I update my blog every year with this message and photo of the empty chair we place beside our fireplace.
Like many who have lost a loved one, I tear up during the Christmas season when I hear Bing Crosby sing “I'll Be Home for Christmas" on the car radio. I cry for my daughter Elizabeth would have turned 25 on December 18, 2014.
Expecting Elizabeth, due to be born on Christmas Eve of 1989, had been an exciting experience. But the moment she arrived on the 18th, I felt a stab of fear. My immediate thought was, “Her head looks so small—so deformed.”The neonatologist said, "Your daughter's brain is very small with calcium deposits throughout. If she lives, she will never roll over, sit up, or feed herself." He concluded that Elizabeth's birth defects were caused by congenital cytomegalovirus (CMV). Women who care for young children are at a higher risk for catching it because preschoolers are the majority of carriers. Pregnant women need to be careful not to kiss young children on or around the mouth or share food or towels with them.
Why hadn’t my OB/GYN warned me about this? While I was pregnant with Elizabeth, I not only had a toddler of my own, but I also ran a licensed daycare center in my home. I felt sick at what my lack of knowledge had done to my little girl. In milder cases, children with congenital CMV may lose hearing or struggle with learning disabilities later in life. But Elizabeth's case was not a mild one.
When my husband Jim heard Elizabeth's grim prognosis, he stared at her and said, “She needs me”—just like Charlie Brown with that pathetic Christmas tree.It took me about a year, but I eventually stopped praying that a nuclear bomb would drop on my house so I could escape my overwhelming anguish over Elizabeth's condition. Life did become good again—but it took a lot of help from family, friends, some Valium, and the Book of Psalms. We were eventually able to move forward as a happy, "normal" family.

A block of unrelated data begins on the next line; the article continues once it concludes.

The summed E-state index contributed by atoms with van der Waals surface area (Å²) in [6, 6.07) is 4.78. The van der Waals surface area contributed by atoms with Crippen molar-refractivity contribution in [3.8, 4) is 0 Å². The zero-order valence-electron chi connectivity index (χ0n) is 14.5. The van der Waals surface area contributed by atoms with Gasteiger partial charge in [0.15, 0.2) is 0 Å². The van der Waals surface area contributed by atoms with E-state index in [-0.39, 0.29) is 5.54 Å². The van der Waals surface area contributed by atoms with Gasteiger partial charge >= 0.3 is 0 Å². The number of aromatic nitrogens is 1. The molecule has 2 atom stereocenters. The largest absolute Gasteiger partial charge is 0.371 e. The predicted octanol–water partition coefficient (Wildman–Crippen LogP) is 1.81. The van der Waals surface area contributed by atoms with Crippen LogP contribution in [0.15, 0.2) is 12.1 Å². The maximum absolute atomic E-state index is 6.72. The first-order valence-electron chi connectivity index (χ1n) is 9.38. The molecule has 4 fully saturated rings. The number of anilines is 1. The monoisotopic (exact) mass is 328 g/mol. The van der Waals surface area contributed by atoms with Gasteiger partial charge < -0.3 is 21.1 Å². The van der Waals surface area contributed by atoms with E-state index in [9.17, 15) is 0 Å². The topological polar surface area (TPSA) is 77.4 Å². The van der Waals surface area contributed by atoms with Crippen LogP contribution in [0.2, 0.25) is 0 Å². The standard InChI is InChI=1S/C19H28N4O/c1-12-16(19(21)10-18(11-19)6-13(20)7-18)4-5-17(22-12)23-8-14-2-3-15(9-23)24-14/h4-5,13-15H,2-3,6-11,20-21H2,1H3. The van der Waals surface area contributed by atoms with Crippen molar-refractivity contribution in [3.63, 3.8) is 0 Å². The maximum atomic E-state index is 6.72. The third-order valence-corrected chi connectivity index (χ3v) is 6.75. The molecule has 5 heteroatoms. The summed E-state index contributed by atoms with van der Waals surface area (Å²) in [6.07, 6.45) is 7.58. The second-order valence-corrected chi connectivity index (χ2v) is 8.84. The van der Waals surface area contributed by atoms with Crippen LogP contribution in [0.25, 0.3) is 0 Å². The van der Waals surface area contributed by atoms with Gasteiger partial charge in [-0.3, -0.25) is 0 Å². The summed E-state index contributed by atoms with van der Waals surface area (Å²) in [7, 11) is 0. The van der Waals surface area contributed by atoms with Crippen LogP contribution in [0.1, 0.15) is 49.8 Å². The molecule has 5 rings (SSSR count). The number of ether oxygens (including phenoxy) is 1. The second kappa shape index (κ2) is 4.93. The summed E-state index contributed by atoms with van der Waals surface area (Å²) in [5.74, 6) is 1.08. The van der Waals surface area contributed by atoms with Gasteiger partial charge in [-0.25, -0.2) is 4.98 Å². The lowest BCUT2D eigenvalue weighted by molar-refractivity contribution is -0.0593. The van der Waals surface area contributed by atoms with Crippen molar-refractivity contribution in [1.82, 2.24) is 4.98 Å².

Sixteen years later, I awoke feeling so proud of Elizabeth. It was her 16th birthday and just one week before her 17th Christmas. When the song “I’ll be home for Christmas” played on the radio, I cried thinking how hard Elizabeth fought to be home with us, overcoming several battles with pneumonia, major surgeries, and most recently, seizures. Weighing only 50 pounds, she looked funny to strangers as a result of her small head and adult teeth, but she was lovely to us with her long, brown hair, large blue eyes and soul-capturing smile. Although still in diapers and unable to speak or hold up her head, Elizabeth was very happy and loved going for long car rides. She especially enjoyed going to school and being surrounded by people, paying no mind to the stares of “normal” children who thought she belonged on the "Island of Misfit Toys."Less than two months after she turned 16, I dropped Elizabeth off at school. Strapping her into her wheelchair, I held her face in my hands, kissed her cheek, and said, “Now be a good girl today.” She smiled as she heard her teacher say what she said every time, “Elizabeth is always a good girl!” With that, I left.